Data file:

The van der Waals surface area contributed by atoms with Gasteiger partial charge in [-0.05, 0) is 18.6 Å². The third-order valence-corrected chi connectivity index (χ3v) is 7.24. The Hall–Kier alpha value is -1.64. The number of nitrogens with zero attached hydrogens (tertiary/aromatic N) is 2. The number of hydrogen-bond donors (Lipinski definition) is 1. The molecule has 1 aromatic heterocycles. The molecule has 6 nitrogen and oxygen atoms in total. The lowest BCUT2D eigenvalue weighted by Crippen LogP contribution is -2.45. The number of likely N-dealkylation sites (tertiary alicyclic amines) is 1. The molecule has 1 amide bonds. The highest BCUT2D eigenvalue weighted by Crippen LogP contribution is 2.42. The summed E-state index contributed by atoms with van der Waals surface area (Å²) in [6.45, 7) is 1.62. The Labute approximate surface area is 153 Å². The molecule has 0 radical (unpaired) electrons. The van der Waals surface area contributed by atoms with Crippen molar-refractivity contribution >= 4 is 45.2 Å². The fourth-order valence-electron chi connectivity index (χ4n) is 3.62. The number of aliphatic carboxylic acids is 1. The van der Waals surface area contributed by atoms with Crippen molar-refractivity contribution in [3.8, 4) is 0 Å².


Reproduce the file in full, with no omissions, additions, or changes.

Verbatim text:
The van der Waals surface area contributed by atoms with Gasteiger partial charge in [-0.05, 0) is 18.6 Å². The third-order valence-corrected chi connectivity index (χ3v) is 7.24. The Hall–Kier alpha value is -1.64. The number of nitrogens with zero attached hydrogens (tertiary/aromatic N) is 2. The number of hydrogen-bond donors (Lipinski definition) is 1. The molecule has 1 aromatic heterocycles. The molecule has 6 nitrogen and oxygen atoms in total. The lowest BCUT2D eigenvalue weighted by Crippen LogP contribution is -2.45. The number of likely N-dealkylation sites (tertiary alicyclic amines) is 1. The molecule has 1 amide bonds. The highest BCUT2D eigenvalue weighted by Crippen LogP contribution is 2.42. The summed E-state index contributed by atoms with van der Waals surface area (Å²) in [6.45, 7) is 1.62. The Labute approximate surface area is 153 Å². The molecule has 0 radical (unpaired) electrons. The van der Waals surface area contributed by atoms with Crippen molar-refractivity contribution >= 4 is 45.2 Å². The fourth-order valence-electron chi connectivity index (χ4n) is 3.62. The number of aliphatic carboxylic acids is 1. The van der Waals surface area contributed by atoms with Crippen molar-refractivity contribution in [3.8, 4) is 0 Å².